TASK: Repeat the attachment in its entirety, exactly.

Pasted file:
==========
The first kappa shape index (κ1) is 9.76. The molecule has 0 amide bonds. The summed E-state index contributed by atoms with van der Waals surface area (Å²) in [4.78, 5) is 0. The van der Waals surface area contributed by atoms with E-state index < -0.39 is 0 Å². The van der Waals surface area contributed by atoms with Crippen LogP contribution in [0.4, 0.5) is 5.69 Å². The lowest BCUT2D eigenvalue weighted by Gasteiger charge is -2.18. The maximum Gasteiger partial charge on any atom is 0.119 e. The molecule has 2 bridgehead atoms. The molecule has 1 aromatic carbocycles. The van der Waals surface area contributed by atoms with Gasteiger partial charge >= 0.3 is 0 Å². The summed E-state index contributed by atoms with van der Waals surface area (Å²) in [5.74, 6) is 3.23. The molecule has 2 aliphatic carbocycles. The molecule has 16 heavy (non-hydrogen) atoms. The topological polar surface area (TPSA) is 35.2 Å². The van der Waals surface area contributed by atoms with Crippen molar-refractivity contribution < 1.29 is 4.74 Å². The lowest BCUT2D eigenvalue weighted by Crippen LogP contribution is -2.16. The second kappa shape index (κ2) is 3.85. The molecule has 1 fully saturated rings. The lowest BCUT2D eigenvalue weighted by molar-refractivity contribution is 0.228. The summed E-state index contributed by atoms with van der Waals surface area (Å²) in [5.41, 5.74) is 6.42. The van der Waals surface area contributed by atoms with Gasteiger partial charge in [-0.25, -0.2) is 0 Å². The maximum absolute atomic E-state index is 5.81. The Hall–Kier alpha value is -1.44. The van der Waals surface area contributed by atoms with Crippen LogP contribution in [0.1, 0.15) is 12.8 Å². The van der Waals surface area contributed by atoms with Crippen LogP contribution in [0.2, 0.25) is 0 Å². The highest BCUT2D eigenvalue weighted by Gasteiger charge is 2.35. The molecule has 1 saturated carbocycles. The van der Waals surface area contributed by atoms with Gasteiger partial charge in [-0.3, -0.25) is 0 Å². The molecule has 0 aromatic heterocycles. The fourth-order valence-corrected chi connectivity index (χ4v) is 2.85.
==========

The first kappa shape index (κ1) is 9.76. The molecule has 0 amide bonds. The summed E-state index contributed by atoms with van der Waals surface area (Å²) in [4.78, 5) is 0. The van der Waals surface area contributed by atoms with E-state index < -0.39 is 0 Å². The van der Waals surface area contributed by atoms with Crippen LogP contribution in [0.4, 0.5) is 5.69 Å². The lowest BCUT2D eigenvalue weighted by Gasteiger charge is -2.18. The maximum Gasteiger partial charge on any atom is 0.119 e. The molecule has 2 bridgehead atoms. The molecule has 1 aromatic carbocycles. The van der Waals surface area contributed by atoms with Gasteiger partial charge >= 0.3 is 0 Å². The summed E-state index contributed by atoms with van der Waals surface area (Å²) in [5.74, 6) is 3.23. The molecule has 2 aliphatic carbocycles. The molecule has 16 heavy (non-hydrogen) atoms. The topological polar surface area (TPSA) is 35.2 Å². The van der Waals surface area contributed by atoms with Crippen molar-refractivity contribution < 1.29 is 4.74 Å². The lowest BCUT2D eigenvalue weighted by Crippen LogP contribution is -2.16. The second kappa shape index (κ2) is 3.85. The molecule has 1 fully saturated rings. The lowest BCUT2D eigenvalue weighted by molar-refractivity contribution is 0.228. The summed E-state index contributed by atoms with van der Waals surface area (Å²) in [5.41, 5.74) is 6.42. The van der Waals surface area contributed by atoms with Gasteiger partial charge in [-0.25, -0.2) is 0 Å². The maximum absolute atomic E-state index is 5.81. The Hall–Kier alpha value is -1.44. The van der Waals surface area contributed by atoms with Crippen LogP contribution in [0.1, 0.15) is 12.8 Å². The van der Waals surface area contributed by atoms with Crippen LogP contribution in [0.2, 0.25) is 0 Å². The highest BCUT2D eigenvalue weighted by Gasteiger charge is 2.35. The molecule has 1 saturated carbocycles. The van der Waals surface area contributed by atoms with Gasteiger partial charge in [-0.3, -0.25) is 0 Å². The molecule has 0 aromatic heterocycles. The fourth-order valence-corrected chi connectivity index (χ4v) is 2.85.